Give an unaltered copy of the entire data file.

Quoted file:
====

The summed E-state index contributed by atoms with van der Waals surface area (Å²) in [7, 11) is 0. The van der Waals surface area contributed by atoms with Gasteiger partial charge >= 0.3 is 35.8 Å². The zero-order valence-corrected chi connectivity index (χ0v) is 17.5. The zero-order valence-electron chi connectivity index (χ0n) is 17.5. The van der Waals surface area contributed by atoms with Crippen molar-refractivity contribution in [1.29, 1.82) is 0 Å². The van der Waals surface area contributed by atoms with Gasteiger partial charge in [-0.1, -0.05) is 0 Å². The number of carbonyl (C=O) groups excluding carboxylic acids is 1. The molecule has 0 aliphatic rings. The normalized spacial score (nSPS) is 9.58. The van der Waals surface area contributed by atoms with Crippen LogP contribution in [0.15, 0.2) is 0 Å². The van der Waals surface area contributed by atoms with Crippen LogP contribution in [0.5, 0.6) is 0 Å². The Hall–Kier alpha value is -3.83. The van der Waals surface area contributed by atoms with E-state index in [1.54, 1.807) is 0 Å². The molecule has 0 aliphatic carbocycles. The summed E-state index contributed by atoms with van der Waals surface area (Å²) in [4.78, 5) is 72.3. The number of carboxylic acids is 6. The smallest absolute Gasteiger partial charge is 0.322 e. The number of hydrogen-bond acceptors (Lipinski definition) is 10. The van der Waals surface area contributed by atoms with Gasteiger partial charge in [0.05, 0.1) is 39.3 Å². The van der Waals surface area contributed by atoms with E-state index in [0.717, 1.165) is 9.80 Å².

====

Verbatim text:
The summed E-state index contributed by atoms with van der Waals surface area (Å²) in [7, 11) is 0. The van der Waals surface area contributed by atoms with Gasteiger partial charge >= 0.3 is 35.8 Å². The zero-order valence-corrected chi connectivity index (χ0v) is 17.5. The zero-order valence-electron chi connectivity index (χ0n) is 17.5. The van der Waals surface area contributed by atoms with Crippen molar-refractivity contribution in [1.29, 1.82) is 0 Å². The van der Waals surface area contributed by atoms with Gasteiger partial charge in [-0.1, -0.05) is 0 Å². The number of carbonyl (C=O) groups excluding carboxylic acids is 1. The molecule has 0 aliphatic rings. The normalized spacial score (nSPS) is 9.58. The van der Waals surface area contributed by atoms with Crippen LogP contribution in [0.15, 0.2) is 0 Å². The van der Waals surface area contributed by atoms with Crippen LogP contribution in [0.5, 0.6) is 0 Å². The Hall–Kier alpha value is -3.83. The van der Waals surface area contributed by atoms with E-state index in [1.54, 1.807) is 0 Å². The molecule has 0 aliphatic carbocycles. The summed E-state index contributed by atoms with van der Waals surface area (Å²) in [4.78, 5) is 72.3. The number of carboxylic acids is 6. The smallest absolute Gasteiger partial charge is 0.322 e. The number of hydrogen-bond acceptors (Lipinski definition) is 10. The van der Waals surface area contributed by atoms with Gasteiger partial charge in [0.05, 0.1) is 39.3 Å². The van der Waals surface area contributed by atoms with E-state index in [0.717, 1.165) is 9.80 Å².